In movies there’s no such thing as a good juvenile detention center. They’re always deeply abusive and dehumanizing prisons for young boys and the films about them are often punishing dramas. King of Devil’s Island is certainly no exception to this rule, depicting a harsh Norwegian hellhole filled with brutal teachers and headmasters dealing out psychological, physical, and even sexual abuse on the young boys who they’re supposed to be transforming from hooligans into model citizens. On a certain level the movie just offers more of the same if you’ve dabbled in this depressing genre before, but it’s also a fairly strong addition and a powerful flick if your stomach can withstand all the sub-zero misery.
Benjamin Helstad stars as a young teen sent to a harsh, isolated detention center on Bastoy Island. He’s immediately stripped of his name, referred to as C-19, and forced into a variety of demeaning physical tasks like pulling down massive tree trunks and pointlessly moving a pile of heavy rocks in the freezing cold. His classmates are all demoralized, but Helstad refuses to conform and is routinely punished by the teachers and looked down on by his teen dorm leader C-1 (Trond Nilssen). Things changes when C-19 and C-1 learn of the daily sexual abuse inflicted on one boy by the adult dorm master Brathen (Kristoffer Joner). The governor (Stellan Skarsgard) is told and while he appears shocked and claims to care for the boys, he’s blackmailed into essentially doing nothing. As often happens in these movies, it all peaks with a riot amongst the teens, but unlike others the Norwegian army is actually called in to clean up the mess. That incident and the movie as a whole was inspired by a true story, one of only two times that the Norwegian army fired on civilians.
This isn’t exactly a heartwarming crowd pleaser. It’s an unrelentingly dark drama filled with pain and humiliation, offering little redemption. However, it is undeniably affecting, with director Marius Hoist never flinching from his intense vision and gamely putting the audience through the wringer. He shoots in using a palate of cold colors and grays, heightening the tone of misery and the unforgiving winter conditions of the camp. The cast is universally strong with youngsters Helstad and Nilseen expertly creating angry young men deserving of audience sympathy. The most famous actor onscreen, Skarsgard, walks a delicate line between being an evil taskmaster while still imparting that he does care for the kids on some level. He’s his usual remarkable in a stand out scene when he furiously confronts his sexually abusive dorm master while still remaining unwilling to fully admit what happened. It’s some of the best proof of Skarsgard’s considerable talent.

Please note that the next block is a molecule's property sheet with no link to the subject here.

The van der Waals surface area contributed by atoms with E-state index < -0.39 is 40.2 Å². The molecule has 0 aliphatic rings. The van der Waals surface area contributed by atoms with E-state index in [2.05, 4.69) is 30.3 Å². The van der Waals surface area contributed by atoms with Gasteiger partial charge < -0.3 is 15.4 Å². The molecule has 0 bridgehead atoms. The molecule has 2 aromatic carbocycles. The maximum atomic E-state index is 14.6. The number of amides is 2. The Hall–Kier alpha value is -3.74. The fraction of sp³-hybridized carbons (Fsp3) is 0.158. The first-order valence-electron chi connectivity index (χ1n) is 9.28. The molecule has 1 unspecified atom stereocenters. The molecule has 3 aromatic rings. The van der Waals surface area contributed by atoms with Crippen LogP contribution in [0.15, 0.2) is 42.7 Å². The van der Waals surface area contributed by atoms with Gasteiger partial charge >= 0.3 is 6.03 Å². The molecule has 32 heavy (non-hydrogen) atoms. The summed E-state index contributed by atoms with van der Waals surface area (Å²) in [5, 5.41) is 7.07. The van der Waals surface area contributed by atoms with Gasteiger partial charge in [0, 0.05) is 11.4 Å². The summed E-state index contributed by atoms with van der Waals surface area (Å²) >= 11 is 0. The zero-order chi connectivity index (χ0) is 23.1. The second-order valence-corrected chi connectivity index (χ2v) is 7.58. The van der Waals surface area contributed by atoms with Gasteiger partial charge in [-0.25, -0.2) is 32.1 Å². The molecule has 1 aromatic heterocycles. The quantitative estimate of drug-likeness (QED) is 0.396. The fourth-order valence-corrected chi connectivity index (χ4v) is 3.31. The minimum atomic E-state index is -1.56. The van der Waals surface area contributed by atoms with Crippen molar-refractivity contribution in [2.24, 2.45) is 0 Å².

The patient zero of all these juvenile detention movies is Alan Clarke’s remarkable 70s movie Scum, which he shot first for the BBC in 1977 and then remade with the same cast in 1979 when the frightened network refused to air it. That movie(s) is a viciously depressing masterpiece and all the similar films that followed are essentially remakes (only the underrated 2010 effort Dog Pound gave Scum the credit it deserves). The only major problem with The King Of Devil’s Island is that it essentially follows all of Scum’s plot beats and feels a little too familiar. The only major additions to the formula were Skarsgard’s character and the army ending and they just aren’t enough to distinguish it from the pack of predecessors.
That said, it’s still an undeniably powerful movie filled with excellent performances. In Norway it broke box office records and it’s certainly worthy of international attention. However, it’s also a big ol’ downer and an overly familiar one at that. If you’ve seen any juvenile detention movie before, you’ll know exactly what to expect and Holst definitely delivers 2 hours of gut wrenching misery. If you feel like dabbling in that experience, there are few things playing in theatres right now that will tear your heart out so effectively. Make your ticket buying decision accordingly.